Few things are as universally-disliked among exercisers as stretching.

“Many people hate stretching because they associate it with physically unpleasant sensations,” says Nikki Naab-Levy, a certified Pilates teacher and licensed massage therapist. Other people find stretching boring “because in traditional ‘gym class’-style stretching, you hold one position for a really long period, and you’re not really doing much,” Naab-Levy says.

That’s unfortunate. After all, flexibility is a vital piece of overall health and fitness. Regular stretching sessions reduce muscle tightness, allow your muscles and joints to move efficiently in all directions, and support optimal movement, according to Jessica Matthews, doctor of behavioral health, assistant professor of kinesiology and integrative wellness at Point Loma Nazarene University, and author of “Stretching to Stay Young.”

If you put off stretching, it’s not too late to flip the script. Get more enjoyment from your stretching sessions with these expert tips.



Think stretching is limited to toe reaches and draping your heels over the edge of a step? Think again. “While many people tend to think solely of static stretching, there are other effective and enjoyable approaches to improve flexibility and enhance joint range of motion,” Matthews says.

If you find static stretching boring or unpleasant, play around with other kinds of stretching. Other forms include foam rolling, dynamic stretching, proprioceptive neuromuscular facilitation (PNF), Pilates and yoga.

“Developing a well-rounded flexibility training routine utilizing a variety of research-supported strategies can help to create more enjoyable and beneficial stretching experiences,” Matthews says.



Stretching shouldn’t hurt. In fact, stretching to the point of discomfort or pain can make us tense up instead of stretch out.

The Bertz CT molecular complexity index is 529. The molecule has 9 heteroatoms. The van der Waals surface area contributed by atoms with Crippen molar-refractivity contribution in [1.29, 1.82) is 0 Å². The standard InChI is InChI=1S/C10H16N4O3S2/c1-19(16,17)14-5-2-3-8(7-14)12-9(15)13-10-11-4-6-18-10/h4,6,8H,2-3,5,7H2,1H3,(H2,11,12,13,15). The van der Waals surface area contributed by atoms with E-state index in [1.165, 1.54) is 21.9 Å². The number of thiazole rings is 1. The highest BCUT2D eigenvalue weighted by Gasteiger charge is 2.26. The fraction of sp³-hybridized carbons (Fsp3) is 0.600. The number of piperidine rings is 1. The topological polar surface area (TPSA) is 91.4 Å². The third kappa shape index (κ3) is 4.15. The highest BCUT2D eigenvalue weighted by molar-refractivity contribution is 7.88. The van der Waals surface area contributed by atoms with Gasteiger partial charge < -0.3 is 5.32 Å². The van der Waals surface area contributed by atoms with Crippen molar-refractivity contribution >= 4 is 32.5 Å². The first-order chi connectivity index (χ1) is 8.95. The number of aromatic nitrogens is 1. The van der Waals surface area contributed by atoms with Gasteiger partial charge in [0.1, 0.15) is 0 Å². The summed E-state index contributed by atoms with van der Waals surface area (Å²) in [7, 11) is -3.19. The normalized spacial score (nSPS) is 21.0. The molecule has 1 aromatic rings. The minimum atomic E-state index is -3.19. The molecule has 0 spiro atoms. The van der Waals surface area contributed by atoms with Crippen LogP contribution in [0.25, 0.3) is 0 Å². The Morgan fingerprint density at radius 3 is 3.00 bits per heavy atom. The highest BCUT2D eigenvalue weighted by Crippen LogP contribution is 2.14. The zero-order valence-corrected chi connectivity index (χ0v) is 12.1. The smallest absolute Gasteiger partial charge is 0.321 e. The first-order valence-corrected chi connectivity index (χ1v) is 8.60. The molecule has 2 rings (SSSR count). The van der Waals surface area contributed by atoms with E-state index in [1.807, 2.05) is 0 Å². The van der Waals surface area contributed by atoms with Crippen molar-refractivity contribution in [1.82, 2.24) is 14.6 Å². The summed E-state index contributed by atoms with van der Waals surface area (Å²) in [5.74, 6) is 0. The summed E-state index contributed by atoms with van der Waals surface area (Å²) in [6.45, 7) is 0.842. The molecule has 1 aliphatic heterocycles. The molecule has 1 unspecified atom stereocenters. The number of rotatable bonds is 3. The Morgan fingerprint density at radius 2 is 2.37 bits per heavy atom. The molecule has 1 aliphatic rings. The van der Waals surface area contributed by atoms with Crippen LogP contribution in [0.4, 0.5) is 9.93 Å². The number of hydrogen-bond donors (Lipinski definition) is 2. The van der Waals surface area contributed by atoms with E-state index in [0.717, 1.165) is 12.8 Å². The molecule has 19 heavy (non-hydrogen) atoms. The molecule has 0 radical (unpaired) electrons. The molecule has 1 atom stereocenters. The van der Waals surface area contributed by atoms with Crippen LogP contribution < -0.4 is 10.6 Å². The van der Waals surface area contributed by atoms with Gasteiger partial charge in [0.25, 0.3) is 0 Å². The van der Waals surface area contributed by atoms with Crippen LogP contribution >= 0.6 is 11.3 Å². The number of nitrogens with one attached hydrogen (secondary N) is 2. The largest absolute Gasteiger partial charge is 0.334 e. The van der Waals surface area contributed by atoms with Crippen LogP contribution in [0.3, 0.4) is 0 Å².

“When we try to force a range that we don’t have, our nervous system will sometimes create more tension or ‘guarding’ to prevent us from going into a range that doesn’t feel safe,” Naab-Levy says.

To make stretching enjoyable and effective, Naab-Levy recommends holding a stretch at the point where you feel a gentle sensation rather than pain.



You don’t need to do hour-long stretch routines to see benefits. “Find a simple routine or series of exercises that you can incorporate into your warmup or cooldown,” Naab-Levy says. “Just five or 10 minutes a few times a week counts.”



“The more complicated we make things, the less likely we are to do it,” Naab-Levy says. Instead of forcing yourself to do complicated or uncomfortable stretching techniques, pick a handful of exercises you can do without a second thought.

For example, if you usually spend your days desk-bound, identify three simple stretches or movements you can do in 5 minutes once every hour. Seated hamstring stretches, seated spinal twists, and neck rotations are great options.



“No one wants to do something that feels pointless, and truth be told, most of us don’t need to stretch every part of our body,” Naab-Levy says. “As long as you have enough for the demands of daily life and the activities that you enjoy, you don’t need to be a human pretzel.”

A better move is to target areas that are excessively stiff or get worked daily. A fitness professional, Pilates or yoga instructor, or physical therapist may be able to help you narrow things down.

That said, most of us would benefit from stretching calves, hip flexors, glutes, hamstrings, upper back and shoulders, according to Naab-Levy.



Low-cost props and household items can make stretching more enjoyable.

For example, placing a towel under your knees can add comfort and support during kneeling stretches, Matthews says. You can also use a strap, belt or hand towel to deepen stretches safely and effectively. Yoga blocks can be used to support your head, lower back or knees during floor stretches.



“[Static] stretching is not only more comfortable when the body is warm, but it’s also more effective,” Matthews says. In fact, performing static stretches when your muscles are cold only increases your risk of pain and injury.

Before jumping into a static stretching routine, be sure to warm up your muscles with a hot bath or shower, a quick walk or a series of dynamic stretches.

One great move for warming up every muscle and joint in your body is known as “The World’s Greatest Stretch.”

Here’s how to do it:

  • From a standing position, step your left foot forward and lower into a lunge.
  • Keeping your back knee off the floor, set your right palm on the ground beneath your right shoulder.
  • Bring your left elbow to the inside of your left foot, calf or knee.
  • Shift your hips so they point toward the floor.
  • Twist at the torso to lift your left arm and reach your fingers toward the ceiling.
  • Reverse the movement to return to standing.
  • Alternate for five reps per side and remember to breathe!

Check out “Workout Routines” in the MyFitnessPal app to discover and log workouts or build your own with exercises that fit your goals.


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